“I think our own view is that customers will continue well, well into the months ahead to make shopping an activity they do when they have something specific to buy,” Heather Reisman said during a conference call with analysts. The company released its first-quarter financial results after markets closed Thursday.

Foot traffic is “still way down” for the book retailer, which shuttered all its stores to help stop the spread of the coronavirus and only reopened nearly all 182 of its locations by the end of its most recent quarter.

The Toronto-based company’s revenue for the 13 weeks ended June 27 fell to $135.1 million from $192.6 million due to store closures. It recorded a net loss of about $31.6 million or $1.15 per common share compared with a loss of about $19.1 million or 69 cents per share in the same quarter last year.

Since reopening, retail store sales have tracked at about 72 per cent of sales at the same time last year, said chief financial officer Craig Loudon.

However conversion and average transaction size are both “way up,” noted Reisman.

“So, that’s saying that you’ve got a deliberate customer and we think that that’s going to remain, frankly, until there’s a vaccine.”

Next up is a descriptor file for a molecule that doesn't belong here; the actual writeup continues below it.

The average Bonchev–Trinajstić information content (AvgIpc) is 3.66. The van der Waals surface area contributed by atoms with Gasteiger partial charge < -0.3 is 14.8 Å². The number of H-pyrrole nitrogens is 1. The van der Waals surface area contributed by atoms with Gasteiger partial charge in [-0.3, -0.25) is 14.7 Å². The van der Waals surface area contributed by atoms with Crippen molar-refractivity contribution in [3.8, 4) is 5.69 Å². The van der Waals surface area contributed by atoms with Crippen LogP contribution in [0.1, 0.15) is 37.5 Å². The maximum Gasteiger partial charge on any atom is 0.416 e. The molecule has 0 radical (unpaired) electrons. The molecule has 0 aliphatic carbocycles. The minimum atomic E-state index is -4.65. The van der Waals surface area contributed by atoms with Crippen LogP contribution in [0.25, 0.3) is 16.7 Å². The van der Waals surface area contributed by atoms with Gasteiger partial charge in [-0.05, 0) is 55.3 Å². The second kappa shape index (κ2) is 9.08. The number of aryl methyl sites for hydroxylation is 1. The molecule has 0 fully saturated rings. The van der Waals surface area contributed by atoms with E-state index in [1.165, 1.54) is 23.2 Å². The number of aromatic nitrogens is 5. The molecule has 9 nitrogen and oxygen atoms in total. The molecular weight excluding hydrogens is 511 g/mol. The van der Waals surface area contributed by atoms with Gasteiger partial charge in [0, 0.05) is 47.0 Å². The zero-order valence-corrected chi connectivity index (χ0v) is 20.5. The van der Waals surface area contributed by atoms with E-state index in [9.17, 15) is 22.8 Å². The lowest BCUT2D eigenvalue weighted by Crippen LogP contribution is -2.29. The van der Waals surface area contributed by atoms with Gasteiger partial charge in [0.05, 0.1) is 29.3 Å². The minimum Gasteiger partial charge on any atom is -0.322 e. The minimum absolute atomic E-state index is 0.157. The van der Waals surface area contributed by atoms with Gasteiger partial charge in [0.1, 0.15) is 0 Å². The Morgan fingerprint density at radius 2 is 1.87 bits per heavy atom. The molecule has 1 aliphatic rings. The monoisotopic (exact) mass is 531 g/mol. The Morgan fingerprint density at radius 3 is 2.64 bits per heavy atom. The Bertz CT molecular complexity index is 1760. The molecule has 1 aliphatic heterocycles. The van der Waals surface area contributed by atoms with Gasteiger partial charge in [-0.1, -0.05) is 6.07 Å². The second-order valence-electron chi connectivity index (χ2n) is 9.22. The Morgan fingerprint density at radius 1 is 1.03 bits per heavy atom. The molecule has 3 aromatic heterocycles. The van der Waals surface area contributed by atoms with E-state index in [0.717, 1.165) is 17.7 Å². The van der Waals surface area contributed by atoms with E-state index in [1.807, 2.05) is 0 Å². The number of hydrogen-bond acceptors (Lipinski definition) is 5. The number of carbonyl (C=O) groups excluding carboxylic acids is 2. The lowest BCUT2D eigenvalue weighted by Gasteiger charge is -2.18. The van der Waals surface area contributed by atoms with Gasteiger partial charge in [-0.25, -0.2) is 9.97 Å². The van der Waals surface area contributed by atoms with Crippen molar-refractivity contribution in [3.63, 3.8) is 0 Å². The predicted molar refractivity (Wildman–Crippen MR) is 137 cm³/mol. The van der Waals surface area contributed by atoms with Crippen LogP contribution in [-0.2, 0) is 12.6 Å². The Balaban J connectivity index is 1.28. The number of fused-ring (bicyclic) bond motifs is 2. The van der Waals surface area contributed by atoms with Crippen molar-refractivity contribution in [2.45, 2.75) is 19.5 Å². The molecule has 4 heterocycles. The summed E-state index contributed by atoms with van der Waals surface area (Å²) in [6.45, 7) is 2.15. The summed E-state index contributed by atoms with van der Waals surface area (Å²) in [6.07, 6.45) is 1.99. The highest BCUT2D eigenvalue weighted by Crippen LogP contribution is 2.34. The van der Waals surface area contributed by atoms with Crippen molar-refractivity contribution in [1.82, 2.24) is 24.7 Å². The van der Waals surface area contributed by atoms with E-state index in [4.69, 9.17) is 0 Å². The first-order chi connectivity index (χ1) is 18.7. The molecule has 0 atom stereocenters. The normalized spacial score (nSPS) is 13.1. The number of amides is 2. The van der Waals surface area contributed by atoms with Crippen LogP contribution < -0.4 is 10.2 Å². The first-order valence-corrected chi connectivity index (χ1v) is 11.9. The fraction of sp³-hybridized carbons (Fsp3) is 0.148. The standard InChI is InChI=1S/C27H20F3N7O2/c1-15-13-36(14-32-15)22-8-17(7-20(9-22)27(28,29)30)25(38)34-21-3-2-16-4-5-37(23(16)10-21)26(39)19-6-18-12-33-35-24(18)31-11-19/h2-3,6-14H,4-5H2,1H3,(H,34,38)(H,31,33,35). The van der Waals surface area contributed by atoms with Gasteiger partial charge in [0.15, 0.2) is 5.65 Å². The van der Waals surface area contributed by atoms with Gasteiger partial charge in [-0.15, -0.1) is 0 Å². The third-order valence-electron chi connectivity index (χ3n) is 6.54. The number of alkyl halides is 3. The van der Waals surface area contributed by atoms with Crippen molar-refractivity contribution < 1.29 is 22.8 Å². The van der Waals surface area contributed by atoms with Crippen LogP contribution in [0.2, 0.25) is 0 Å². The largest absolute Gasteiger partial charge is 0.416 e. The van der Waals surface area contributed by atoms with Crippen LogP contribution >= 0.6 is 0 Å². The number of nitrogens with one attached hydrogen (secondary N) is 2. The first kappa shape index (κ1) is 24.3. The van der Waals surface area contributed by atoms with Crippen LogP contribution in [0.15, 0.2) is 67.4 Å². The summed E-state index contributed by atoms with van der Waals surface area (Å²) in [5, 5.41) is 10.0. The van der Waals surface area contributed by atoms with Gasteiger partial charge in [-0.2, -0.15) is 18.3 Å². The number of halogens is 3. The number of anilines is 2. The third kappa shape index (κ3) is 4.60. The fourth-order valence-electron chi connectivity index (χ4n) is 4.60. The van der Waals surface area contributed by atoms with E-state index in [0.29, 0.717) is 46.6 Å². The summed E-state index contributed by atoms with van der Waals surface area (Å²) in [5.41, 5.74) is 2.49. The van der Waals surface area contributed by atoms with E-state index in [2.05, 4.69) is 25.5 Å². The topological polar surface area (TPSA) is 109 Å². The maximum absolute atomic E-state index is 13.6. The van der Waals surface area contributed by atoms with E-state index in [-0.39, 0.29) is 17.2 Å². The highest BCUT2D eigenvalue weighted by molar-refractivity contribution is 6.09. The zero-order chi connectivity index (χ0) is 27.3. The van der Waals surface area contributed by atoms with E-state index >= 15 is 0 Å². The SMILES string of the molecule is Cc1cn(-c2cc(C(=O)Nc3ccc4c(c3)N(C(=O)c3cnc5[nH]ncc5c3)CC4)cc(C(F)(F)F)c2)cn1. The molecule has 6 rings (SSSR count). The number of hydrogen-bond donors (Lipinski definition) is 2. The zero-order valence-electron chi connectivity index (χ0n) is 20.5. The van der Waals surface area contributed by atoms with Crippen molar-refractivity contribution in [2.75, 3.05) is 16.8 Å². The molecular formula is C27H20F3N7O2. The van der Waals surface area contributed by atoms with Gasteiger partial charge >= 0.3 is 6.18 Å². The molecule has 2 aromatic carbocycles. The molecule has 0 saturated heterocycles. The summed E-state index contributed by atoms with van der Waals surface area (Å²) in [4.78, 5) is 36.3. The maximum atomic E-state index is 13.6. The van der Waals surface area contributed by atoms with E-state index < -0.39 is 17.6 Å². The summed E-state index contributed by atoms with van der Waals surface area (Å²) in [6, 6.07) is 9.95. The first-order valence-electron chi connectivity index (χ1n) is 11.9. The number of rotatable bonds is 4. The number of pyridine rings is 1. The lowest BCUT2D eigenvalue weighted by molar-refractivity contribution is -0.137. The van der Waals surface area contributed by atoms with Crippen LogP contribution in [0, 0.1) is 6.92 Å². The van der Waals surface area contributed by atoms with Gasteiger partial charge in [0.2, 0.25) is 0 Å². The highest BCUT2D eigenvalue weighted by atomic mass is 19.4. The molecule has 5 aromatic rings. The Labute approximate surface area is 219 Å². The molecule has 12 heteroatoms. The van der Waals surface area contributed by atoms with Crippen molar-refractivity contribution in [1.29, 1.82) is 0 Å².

In Canada, people watch the news and are afraid of the virus, she said.

“So, all in all, we predict that the retail consumer will remain a cautious consumer,” she said.

The company is working to make the shopping experience easy and safe and is planning for the important holiday shopping season although it remains to be seen how consumers behave during a usually busy period.

The company accelerated efforts during the first quarter to help serve customers safely during the holiday season, including “a robust click-and-collect capability and Instacart service,” said Reisman. These efforts should be implemented in the current quarter.

The company’s e-commerce revenue grew threefold, jumping up 214 per cent for the quarter compared with last year. That demand “has moderated, but remained strong” as stores reopened, said Loudon.

Indigo’s shares, which have plunged from a high of $8.06 last August, surged 19 per cent or 20 cents at $1.25 in afternoon trading on the Toronto Stock Exchange.

This report by The Canadian Press was first published Aug. 7, 2020.

Companies in this story: (TSX:IDG)

The Canadian Press

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'Cautious consumer' to remain until COVID-19 vaccine, Indigo CEO says – Thompson Citizen